The already fractious relations between the Nato partners have been further damaged recently by a dispute over the crackdown by the Turkish authorities following the failed coup last July.
Turkey not intimidated by German 'threats', says Erdogan
Turkey will not be intimidated by threats from Germany, President Recep Tayyip Erdogan said on Friday, as he stepped into an escalating row that risks developing into a full-blown crisis in a key bilateral relationship.
The already brittle relationship between the two Nato partners has been further damaged recently by a dispute over the crackdown, including mass detentions, by the Turkish authorities that followed a failed coup last July.
Several German nationals are among those being held and Berlin has warned its citizens that their safety cannot be guaranteed in Turkey and that consular access is not assured in case of their arrest.
In an unusually hard-hitting statement that swept aside any diplomatic niceties, the German foreign minister Sigmar Gabriel on Thursday also warned German firms against investment in Turkey and spoke of an "overhaul" of the entire relationship.
But in his first reaction to the latest twist in the crisis, Turkey's president Erdogan retorted that Germany does "not have the power to smear Turkey".
"They (Germany) cannot scare us with these threats, they should know this," he said in a speech in Istanbul.
The latest crisis was precipitated by a court order to remand in custody six human rights activists detained on an island off Istanbul. Among the six are Amnesty International's Turkey director Idil Eser and Berlin-based activist Peter Steudtner.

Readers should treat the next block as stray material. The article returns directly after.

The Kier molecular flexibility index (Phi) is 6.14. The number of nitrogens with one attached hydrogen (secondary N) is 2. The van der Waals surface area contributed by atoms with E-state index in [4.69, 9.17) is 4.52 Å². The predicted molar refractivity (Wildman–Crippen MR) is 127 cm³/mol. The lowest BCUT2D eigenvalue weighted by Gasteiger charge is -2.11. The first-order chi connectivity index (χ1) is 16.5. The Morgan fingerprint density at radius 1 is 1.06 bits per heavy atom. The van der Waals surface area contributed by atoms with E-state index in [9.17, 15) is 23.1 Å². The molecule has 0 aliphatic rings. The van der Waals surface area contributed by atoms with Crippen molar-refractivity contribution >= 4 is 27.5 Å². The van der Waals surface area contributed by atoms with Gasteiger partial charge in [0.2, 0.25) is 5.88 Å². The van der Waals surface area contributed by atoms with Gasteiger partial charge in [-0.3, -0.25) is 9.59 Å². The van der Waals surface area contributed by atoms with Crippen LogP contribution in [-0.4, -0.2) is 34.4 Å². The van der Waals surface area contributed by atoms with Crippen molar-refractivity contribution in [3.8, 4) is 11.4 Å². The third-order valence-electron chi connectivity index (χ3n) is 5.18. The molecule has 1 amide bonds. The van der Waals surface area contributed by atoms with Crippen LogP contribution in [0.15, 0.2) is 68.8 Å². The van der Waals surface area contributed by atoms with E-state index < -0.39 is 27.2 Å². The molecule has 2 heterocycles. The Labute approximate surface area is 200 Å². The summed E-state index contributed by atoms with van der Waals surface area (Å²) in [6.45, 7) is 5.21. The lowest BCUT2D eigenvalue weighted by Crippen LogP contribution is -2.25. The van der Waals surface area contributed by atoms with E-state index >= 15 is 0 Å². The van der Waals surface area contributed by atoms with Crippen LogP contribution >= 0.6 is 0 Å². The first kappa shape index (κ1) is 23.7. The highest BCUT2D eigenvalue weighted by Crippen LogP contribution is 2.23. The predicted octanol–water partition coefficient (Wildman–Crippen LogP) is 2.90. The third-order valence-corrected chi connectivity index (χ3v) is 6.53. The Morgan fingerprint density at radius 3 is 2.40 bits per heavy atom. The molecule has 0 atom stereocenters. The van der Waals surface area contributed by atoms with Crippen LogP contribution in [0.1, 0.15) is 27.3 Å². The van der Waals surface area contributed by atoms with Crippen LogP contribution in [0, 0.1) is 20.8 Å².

But Berlin was already furious over the jailing in February of Deniz Yucel, Turkey correspondent for Die Welt newspaper, who Mr Erdogan has personally denounced as a "terror agent".
Germany's finance minister Wolfgang Schaeuble even compared President Erdogan's Turkey with the former communist German Democratic Republic (GDR), accusing it of "arresting people arbitrarily".
"When you travelled there (the GDR), you knew, if something happens to you, nobody can help you," Mr Schaeuble said.
But Mr Erdogan declared Turkish courts were in fact "more independent" than German ones."Germany should sort itself out," he added, saying Germany had to account for the wanted Kurdish militants and coup suspects who Mr Erdogan says are hiding in Germany.
German newspaper Die Zeit reported that Turkey had handed Germany a list of 68 companies and individuals suspected of links to terror due to alleged contacts with the group led by exiled cleric Fethullah Gulen - the man the Turkish government blames for orchestrating last year's failed coup. Mr Gulen denies the charges.
Die Zeit said the businesses under suspicion ranged from carmaker Daimler to the chemicals giant BASF to a stall selling doner kebabs in western Germany.
But Mr Erdogan denied the claims, calling the reports "black propaganda" aimed at discouraging German companies from investing in Turkey.
"You have no power to darken Turkey," Erdogan said.
Turkish officials believe the row is linked to the forthcoming federal elections in Germany, in which Mr Gabriel will play a prominent role, as he is a senior figure in the Social Democratic Party. Though the SDP is currently in coalition with Angela Merkel's Chrisitian Democrats, the party will contest the election as her opponents.
Raising the stakes higher, Germany on Friday said it was reviewing all arms sales to Turkey as part of the overhaul in relations announced by |Mr Gabriel. That overhaul "covers all sectors, including defence exports policy," the economy ministry said.
Germany is home to three million ethnic Turks, around half of whom are eligible to vote in Turkish elections.
Tensions between Ankara and Berlin spiked in the spring over Germany's refusal to allow Mr Erodgan's party to hold rallies in the campaign for the referendum on expanding the president's powers. Mr Erdogan accusedMs Merkel's government of behaving like the Nazis.